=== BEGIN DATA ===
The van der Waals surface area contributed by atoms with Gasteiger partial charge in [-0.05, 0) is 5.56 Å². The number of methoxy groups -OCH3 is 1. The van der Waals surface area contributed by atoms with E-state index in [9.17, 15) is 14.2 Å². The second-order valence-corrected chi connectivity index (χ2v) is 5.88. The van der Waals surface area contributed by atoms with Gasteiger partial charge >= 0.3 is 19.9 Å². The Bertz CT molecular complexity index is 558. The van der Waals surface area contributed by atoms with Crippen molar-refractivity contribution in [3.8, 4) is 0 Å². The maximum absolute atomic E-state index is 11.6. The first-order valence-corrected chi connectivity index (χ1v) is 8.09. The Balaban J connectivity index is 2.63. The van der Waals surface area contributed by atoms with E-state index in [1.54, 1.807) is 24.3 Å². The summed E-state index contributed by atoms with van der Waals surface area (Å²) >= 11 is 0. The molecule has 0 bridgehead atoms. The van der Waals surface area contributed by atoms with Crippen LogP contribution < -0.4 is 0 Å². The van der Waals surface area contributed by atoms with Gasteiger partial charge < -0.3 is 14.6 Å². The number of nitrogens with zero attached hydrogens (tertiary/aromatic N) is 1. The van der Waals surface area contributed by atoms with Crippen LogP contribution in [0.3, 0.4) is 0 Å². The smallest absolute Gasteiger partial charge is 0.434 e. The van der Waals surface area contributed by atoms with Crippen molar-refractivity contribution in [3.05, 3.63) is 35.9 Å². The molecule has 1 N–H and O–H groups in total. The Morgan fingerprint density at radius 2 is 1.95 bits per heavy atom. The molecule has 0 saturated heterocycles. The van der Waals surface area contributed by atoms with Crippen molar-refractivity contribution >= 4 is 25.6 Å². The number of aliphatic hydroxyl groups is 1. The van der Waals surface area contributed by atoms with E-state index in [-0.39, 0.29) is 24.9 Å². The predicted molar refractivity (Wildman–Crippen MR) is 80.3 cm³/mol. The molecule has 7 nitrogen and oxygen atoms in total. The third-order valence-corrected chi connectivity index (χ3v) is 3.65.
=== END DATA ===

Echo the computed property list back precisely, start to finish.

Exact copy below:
The van der Waals surface area contributed by atoms with Gasteiger partial charge in [-0.05, 0) is 5.56 Å². The number of methoxy groups -OCH3 is 1. The van der Waals surface area contributed by atoms with E-state index in [9.17, 15) is 14.2 Å². The second-order valence-corrected chi connectivity index (χ2v) is 5.88. The van der Waals surface area contributed by atoms with Gasteiger partial charge >= 0.3 is 19.9 Å². The Bertz CT molecular complexity index is 558. The van der Waals surface area contributed by atoms with Crippen molar-refractivity contribution in [3.8, 4) is 0 Å². The maximum absolute atomic E-state index is 11.6. The first-order valence-corrected chi connectivity index (χ1v) is 8.09. The Balaban J connectivity index is 2.63. The van der Waals surface area contributed by atoms with E-state index in [1.54, 1.807) is 24.3 Å². The summed E-state index contributed by atoms with van der Waals surface area (Å²) >= 11 is 0. The molecule has 0 bridgehead atoms. The van der Waals surface area contributed by atoms with Crippen LogP contribution < -0.4 is 0 Å². The van der Waals surface area contributed by atoms with Gasteiger partial charge < -0.3 is 14.6 Å². The number of nitrogens with zero attached hydrogens (tertiary/aromatic N) is 1. The van der Waals surface area contributed by atoms with Crippen LogP contribution in [0.3, 0.4) is 0 Å². The smallest absolute Gasteiger partial charge is 0.434 e. The van der Waals surface area contributed by atoms with Crippen molar-refractivity contribution in [3.05, 3.63) is 35.9 Å². The molecule has 1 N–H and O–H groups in total. The Morgan fingerprint density at radius 2 is 1.95 bits per heavy atom. The molecule has 0 saturated heterocycles. The van der Waals surface area contributed by atoms with Crippen molar-refractivity contribution >= 4 is 25.6 Å². The number of aliphatic hydroxyl groups is 1. The van der Waals surface area contributed by atoms with E-state index in [-0.39, 0.29) is 24.9 Å². The predicted molar refractivity (Wildman–Crippen MR) is 80.3 cm³/mol. The molecule has 7 nitrogen and oxygen atoms in total. The third-order valence-corrected chi connectivity index (χ3v) is 3.65.